Breast-feeding

It is unknown if oxandrolone is excreted into breast milk. Nursing discontinuation or oxandrolone cessation is recommended for mothers who are breast-feeding.1 Oxandrolone is a synthetic testosterone derivative. Significant exposure to this androgen via breast-feeding may have adverse androgenic effects on the infant and the drug may also interfere with proper establishment of lactation in the mother.2 Historically, testosterone/androgens have been used adjunctively for lactation suppression.[fn]Kochenour NK. Lactation suppression. Clin Obstet Gynecol. 1980;23:1045-1059. Alternative methods to breast-feeding are recommended in lactating women receiving anabolic/androgenic therapy.

Adverse Reactions/Side Effects

Oxandrolone associated hepatotoxicity may be due to the development of peliosis hepatis, hepatoma formation leading to cholestasis and jaundice, or direct hepatic necrosis. The 17a-alkylation appears to be the etiology for hepatic effects with the exception of peliosis hepatis, which has also been seen with testosterone. The mechanism of peliosis hepatis development is unknown and there does not appear to be a dose or duration relationship. Jaundice due to cholestasis is dose and duration related; its development is rare with recommended use. Oxandrolone cessation usually resolves peliosis hepatis as well as jaundice. Hepatoma regression or growth cessation usually occurs with oxandrolone cessation, as the majority of tumors are benign and androgen dependent. However, hepatomas associated with androgens or anabolic steroids are much more vascular than other hepatic tumors and may be undetected until life-threatening intra-abdominal hemorrhage develops. Hepatocellular carcinoma has been associated rarely with long-term, high-dose anabolic steroid therapy and also may regress with drug cessation. Baseline liver function tests and exclusion of preexisting liver disease is recommended prior to therapy initiation. Underlying liver disease and concomitant use of other hepatotoxic drugs may potentiate or increase the severity of liver toxicity. Elderly patients may experience elevated hepatic enzymes more commonly than younger adults; a lower dose is recommended in elderly patients. Periodic assessment of liver function tests in all patients while on oxandrolone with drug discontinuation upon hepatic disease development is recommended. Other manifestations of hepatotoxicity can include elevated hepatic enzymes, hepatitis, or hepatic failure.1

The androgenic effects of oxandrolone can affect both males and females. Manifestations include acne vulgaris, clitoromegaly, hirsutism, libido increase, penile enlargement, priapism, CNS depression, and CNS excitability including insomnia. Excessive sexual stimulation is more likely in geriatric males. Because irreversible virilization of women can occur, oxandrolone should be discontinued with the development of voice deepening or hoarseness, hirsutism, acne, or clitoromegaly. Estrogen supplementation does not prevent oxandrolone induced virilizing changes and some changes may persist despite prompt drug discontinuation. Menstrual irregularity, amenorrhea, or oligomenorrhea can occur due to oxandrolone-induced suppression of gonadotropins.1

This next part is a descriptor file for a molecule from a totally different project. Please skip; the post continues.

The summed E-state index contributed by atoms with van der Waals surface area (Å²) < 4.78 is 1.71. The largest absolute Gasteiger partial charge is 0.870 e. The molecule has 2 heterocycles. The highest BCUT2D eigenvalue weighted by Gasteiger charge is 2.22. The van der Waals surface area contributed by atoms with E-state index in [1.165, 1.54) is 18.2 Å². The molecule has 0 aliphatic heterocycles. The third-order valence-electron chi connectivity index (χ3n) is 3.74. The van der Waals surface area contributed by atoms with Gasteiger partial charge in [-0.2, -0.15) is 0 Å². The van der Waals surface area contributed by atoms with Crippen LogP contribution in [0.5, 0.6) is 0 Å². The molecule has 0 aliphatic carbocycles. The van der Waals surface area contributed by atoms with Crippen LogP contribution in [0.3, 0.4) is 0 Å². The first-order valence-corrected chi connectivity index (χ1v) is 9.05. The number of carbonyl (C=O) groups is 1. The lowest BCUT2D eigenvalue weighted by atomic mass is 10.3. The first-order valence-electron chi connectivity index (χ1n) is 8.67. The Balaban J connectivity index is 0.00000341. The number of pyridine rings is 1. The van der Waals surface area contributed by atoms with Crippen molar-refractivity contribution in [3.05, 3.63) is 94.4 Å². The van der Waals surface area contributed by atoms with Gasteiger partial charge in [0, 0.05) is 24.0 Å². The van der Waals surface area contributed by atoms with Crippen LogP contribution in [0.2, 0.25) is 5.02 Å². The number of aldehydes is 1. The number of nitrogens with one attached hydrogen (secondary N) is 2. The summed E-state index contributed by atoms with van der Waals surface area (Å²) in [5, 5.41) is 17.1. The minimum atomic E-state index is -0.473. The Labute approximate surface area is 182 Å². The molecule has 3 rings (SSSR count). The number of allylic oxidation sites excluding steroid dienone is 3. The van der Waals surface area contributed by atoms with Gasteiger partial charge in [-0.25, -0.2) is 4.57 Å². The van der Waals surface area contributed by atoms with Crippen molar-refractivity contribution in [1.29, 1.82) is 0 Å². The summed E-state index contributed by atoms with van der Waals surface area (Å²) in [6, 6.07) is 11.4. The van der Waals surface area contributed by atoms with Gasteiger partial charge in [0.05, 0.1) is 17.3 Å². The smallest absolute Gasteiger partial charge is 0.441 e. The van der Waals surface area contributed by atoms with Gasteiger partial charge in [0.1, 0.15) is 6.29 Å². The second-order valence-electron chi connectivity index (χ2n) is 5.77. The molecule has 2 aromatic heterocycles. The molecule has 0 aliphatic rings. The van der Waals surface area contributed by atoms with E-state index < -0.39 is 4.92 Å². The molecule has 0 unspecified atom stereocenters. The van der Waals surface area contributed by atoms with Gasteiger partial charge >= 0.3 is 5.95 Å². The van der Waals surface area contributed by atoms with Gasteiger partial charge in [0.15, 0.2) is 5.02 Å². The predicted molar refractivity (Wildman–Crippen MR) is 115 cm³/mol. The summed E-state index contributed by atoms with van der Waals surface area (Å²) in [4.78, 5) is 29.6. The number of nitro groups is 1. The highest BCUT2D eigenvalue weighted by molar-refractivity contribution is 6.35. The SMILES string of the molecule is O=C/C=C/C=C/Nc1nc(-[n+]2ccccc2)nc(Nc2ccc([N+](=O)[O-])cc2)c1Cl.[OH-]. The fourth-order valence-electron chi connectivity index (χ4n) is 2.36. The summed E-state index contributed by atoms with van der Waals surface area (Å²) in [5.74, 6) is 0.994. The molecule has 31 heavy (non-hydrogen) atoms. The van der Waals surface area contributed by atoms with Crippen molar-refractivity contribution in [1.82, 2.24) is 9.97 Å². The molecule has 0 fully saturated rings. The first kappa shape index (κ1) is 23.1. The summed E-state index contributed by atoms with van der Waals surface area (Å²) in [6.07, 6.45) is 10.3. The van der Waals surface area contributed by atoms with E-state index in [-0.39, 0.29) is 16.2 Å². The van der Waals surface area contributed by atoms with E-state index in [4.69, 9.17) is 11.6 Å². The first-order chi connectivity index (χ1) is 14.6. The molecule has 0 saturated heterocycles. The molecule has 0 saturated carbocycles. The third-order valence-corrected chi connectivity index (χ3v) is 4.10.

Peripheral edema can occur with oxandrolone as the result of increased fluid retention (in association with sodium retention/ hypernatremia) and is manifested by weight gain. In the treatment of patients with impaired renal function or congestive heart failure, the fluid retention is of greater clinical significance. Elderly patients may be more likely to experience fluid retention when compared to younger adult patients; a lower dose is recommended in elderly patients. Other serum electrolytes (i.e., calcium (hypercalcemia), phosphate (hyperphosphatemia), and potassium (hyperkalemia)) are also retained. Hypercalcemia can also be a result of the stimulatory effect of oxandrolone on osteolytic bone resorption.1

Prostate cancer as a secondary malignancy or prostatic hypertrophy can develop during prolonged therapy with oxandrolone especially in elderly men. Periodic assessment of prostate specific antigen is recommended especially for geriatric patients. Signs of acute epididymitis (e.g., fever, chills, pain in the inguinal region) or urinary urgency should prompt drug withdrawal and dosage reevaluation.1

Male patients receiving oxandrolone may experience feminization due to gonadotrophin suppression. The feminizing effects are generally reversible with drug discontinuation. Impotence (erectile dysfunction), libido decrease, oligospermia, testicular atrophy, bladder irritation (bladder discomfort), gynecomastia, and epididymitis may occur.1

Oxandrolone has the potential for teratogenesis (possible masculinization of the fetus) and, thus, is a pregnancy category X drug.1

Periodic lipoprotein monitoring is recommended due to the possible development of hypercholesterolemia consisting of decreased high-density lipoproteins (HDL) and increased low-density lipoproteins. Alteration in the total cholesterol concentration may be minimal. The percentage decrease in HDL was 44% from one study of patients on 7.5 mg daily. There appears to be minimal to no dose relationship to the degree of HDL lowering. The nadir of HDL appears to occur in about seven days with reversal of these changes within one month of oxandrolone discontinuation. The magnitude of these changes can be significant especially for patients with preexisting cardiac disease. Periodic assessment of serum lipoprotein concentrations is recommended especially for patients with cardiovascular disease.1

Anabolic steroids may cause suppression of clotting factors II, V, VII, and X. A clotting factor deficiency or coagulopathy may occur with oxandrolone.1

Periodic measurement of hemoglobin and hematocrit is warranted in patients receiving high doses of oxandrolone due to the potential development of polycythemia.1

Storage

Store this medication at 68°F to 77°F (20°C to 25°C) and away from heat, moisture and light. Keep all medicine out of the reach of children. Throw away any unused medicine after the beyond use date. Do not flush unused medications or pour down a sink or drain.

  • 1. a. b. c. d. e. f. g. h. i. j. k. l. m. n. o. Oxandrin (oxandrolone) tablet package insert. East Brunswick, NJ: Savient Pharmaceuticals, Inc.; 2006 Jan.
  • 2. a. b. c. Kochenour NK. Lactation suppression. Clin Obstet Gynecol. 1980;23:1045-1059.
  • 3. Health Care Financing Administration. Interpretive Guidelines for Long-term Care Facilities. Title 42 CFR 483.25(l) F329: Unnecessary Drugs. Revised 2015.